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Interaction of Monetary and Fiscal Policy
Surpluses good? Deficits bad?
Examine how fiscal irresponsibility can lead to
the onset of financial crises.
Why deficits might lead to a higher money
growth rate, a higher rate of inflation and higher
interest rates.
Professor Yamin Ahmad, Money and Banking ECON 354
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Overview of the Course
Money
Monetary Theory and Monetary Policy
Financial Markets and Financial Intermediaries
Professor Yamin Ahmad, Money and Banking ECON 354
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Why Study Financial Markets?
Channel funds from savers to investors, thereby
promoting economic efficiency
Affect personal wealth and behavior of business firms
Brief Introduction to:
Bond Market
Stock Market
Foreign Exchange Market
Financial Markets
Professor Yamin Ahmad, Money and Banking ECON 354
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Function of Financial Markets: Flow of Funds
Allows transfers of funds from person or business
without investment opportunities to one who has them
Improves economic efficiency
Lender-Savers
Households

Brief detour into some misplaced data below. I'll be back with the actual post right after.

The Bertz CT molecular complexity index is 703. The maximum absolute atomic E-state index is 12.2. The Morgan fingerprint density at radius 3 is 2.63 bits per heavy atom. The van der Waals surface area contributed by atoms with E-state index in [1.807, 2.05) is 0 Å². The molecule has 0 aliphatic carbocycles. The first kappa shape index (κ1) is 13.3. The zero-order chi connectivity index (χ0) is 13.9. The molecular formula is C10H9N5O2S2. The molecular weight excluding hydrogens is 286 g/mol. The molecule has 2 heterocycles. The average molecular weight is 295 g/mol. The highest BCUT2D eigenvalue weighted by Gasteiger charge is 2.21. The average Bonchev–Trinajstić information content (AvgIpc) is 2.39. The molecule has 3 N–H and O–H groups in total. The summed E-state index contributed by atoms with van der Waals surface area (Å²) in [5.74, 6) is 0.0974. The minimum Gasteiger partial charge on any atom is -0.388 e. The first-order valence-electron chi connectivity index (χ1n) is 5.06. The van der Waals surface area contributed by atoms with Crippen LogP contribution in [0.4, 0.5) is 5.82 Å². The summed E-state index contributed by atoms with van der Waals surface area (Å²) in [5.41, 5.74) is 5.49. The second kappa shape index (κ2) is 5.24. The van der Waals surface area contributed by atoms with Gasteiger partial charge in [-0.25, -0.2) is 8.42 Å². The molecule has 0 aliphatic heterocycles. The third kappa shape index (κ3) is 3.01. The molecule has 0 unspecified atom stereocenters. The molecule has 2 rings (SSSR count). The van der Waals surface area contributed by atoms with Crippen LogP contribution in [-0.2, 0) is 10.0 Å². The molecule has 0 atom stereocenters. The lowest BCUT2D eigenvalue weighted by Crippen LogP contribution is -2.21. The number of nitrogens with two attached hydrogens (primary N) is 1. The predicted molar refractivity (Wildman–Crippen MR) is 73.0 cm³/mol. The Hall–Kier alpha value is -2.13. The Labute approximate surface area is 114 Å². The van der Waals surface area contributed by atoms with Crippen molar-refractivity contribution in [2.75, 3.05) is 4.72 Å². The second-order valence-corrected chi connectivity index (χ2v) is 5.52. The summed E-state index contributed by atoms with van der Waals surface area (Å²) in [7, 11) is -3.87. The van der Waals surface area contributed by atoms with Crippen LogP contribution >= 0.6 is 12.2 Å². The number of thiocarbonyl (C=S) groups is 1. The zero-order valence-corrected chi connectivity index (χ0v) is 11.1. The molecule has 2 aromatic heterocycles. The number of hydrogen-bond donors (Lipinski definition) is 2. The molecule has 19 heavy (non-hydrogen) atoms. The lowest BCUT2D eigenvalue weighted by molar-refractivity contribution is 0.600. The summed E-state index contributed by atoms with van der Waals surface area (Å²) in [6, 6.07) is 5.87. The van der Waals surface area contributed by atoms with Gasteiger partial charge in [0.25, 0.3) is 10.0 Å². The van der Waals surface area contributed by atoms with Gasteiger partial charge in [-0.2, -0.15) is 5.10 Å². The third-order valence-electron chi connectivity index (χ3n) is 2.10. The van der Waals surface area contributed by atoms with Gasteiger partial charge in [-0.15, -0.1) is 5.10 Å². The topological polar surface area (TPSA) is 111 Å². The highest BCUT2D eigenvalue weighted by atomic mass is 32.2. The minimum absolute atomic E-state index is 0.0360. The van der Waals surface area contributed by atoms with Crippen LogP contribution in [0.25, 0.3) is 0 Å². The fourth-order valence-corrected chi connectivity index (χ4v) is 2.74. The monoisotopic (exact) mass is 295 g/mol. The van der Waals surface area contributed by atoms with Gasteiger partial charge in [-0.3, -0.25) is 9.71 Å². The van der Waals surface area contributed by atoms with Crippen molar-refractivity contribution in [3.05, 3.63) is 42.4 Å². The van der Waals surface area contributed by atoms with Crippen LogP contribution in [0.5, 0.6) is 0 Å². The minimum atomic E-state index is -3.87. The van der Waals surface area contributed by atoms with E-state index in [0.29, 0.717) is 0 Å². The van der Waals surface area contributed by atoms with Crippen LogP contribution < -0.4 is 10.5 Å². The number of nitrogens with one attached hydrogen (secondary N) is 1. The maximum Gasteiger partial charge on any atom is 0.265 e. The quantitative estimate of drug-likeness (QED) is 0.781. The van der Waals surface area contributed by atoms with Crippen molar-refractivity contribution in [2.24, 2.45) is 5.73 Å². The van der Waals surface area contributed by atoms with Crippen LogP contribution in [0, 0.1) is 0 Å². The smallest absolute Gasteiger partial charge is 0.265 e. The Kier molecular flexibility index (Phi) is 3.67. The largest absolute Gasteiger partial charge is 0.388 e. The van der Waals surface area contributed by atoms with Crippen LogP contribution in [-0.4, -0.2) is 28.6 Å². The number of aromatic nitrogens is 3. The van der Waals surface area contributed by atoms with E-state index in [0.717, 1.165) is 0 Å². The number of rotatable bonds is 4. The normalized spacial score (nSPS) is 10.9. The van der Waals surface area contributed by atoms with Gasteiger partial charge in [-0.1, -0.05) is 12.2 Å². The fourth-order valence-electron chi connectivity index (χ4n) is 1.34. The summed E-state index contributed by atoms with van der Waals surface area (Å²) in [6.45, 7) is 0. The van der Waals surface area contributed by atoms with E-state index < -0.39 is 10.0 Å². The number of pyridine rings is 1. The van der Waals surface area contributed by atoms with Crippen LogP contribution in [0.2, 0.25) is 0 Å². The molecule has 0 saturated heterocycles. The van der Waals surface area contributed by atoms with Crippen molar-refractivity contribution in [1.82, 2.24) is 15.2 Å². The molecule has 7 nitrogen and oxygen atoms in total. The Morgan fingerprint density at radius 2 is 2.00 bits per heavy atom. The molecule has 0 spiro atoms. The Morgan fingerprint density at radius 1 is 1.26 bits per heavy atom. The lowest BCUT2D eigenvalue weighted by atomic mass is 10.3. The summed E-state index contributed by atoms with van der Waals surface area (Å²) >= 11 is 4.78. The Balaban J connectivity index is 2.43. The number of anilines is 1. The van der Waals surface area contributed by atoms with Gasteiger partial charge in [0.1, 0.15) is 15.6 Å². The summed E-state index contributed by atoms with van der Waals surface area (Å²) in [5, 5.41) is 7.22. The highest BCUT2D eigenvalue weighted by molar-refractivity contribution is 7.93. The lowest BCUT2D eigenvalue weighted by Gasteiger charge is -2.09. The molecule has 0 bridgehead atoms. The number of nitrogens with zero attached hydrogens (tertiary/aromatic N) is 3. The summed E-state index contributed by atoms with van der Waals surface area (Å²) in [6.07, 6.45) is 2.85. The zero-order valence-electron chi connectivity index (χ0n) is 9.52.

Firms
Government
Foreigners
Financial
Markets
Borrowers-Spenders
Business-Firms
Government
Households
Foreigners
Direct Finance
Indirect Finance
Financial
Intermediaries
Professor Yamin Ahmad, Money and Banking ECON 354
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Bond Market: 1953 - 2010
Bonds, securities. what are they?
Bond Market (and Money Markets):
determines interest rates
0
2
4
6
8
10
12
14
16
18
20
1953 1958 1963 1968 1973 1978 1983 1988 1993 1998 2003 2008
I
n
t
e
r
e
s
t

R
a
t
e

(
%
)
3 Month T-Bills Corporate BAA Bonds U.S. Government Long-TermBonds
Professor Yamin Ahmad, Money and Banking ECON 354
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Stock Market: 1950 - 2010
Stocks:
Share of ownership in a
corporation/firm.
Stock Price volatility
Bull Market vs. Bear
Market
Stock Price Bubbles
Technology bubble in
1990s?
0
2000
4000
6000
8000
10000
12000
14000
16000
1
9
5
0
1
9
5
3
1
9
5
6
1
9
6
0
1
9
6
3
1
9
6
6
1
9
7
0
1
9
7
3
1
9
7
6
1
9
8
0
1
9
8
3
1
9
8
6
1
9
9
0
1
9
9
3
1
9
9
6
2
0
0
0
2
0
0
3
2
0
0
6
2
0
1
0
Dow J ones Industrial Average
Professor Yamin Ahmad, Money and Banking ECON 354
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Foreign Exchange Market
Foreign Exchange Market:
Transfer funds from one country to another
Changes in Exchange rate:
Changes in relative prices
0.000
0.500
1.000
1.500
2.000
2.500
3.000
Q1
1970
Q3
1972
Q1
1975
Q3
1977
Q1
1980
Q3
1982
Q1
1985
Q3
1987
Q1
1990
Q3
1992
Q1
1995
Q3
1997
Q1
2000
Q3
2002
Q1
2005
Q3
2007
Q1
2010
Dollar-Sterling Exchange Rate
Professor Yamin Ahmad, Money and Banking ECON 354
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Some Basic Definitions
Debt Instrument:
1. Debt Instrument: Contractual agreement by borrower to
pay holder of the instrument a fixed dollar amount at
regular intervals (principal +interest), until a specified
date
Example: Car loan
2. The maturity of a debt instrument is the number of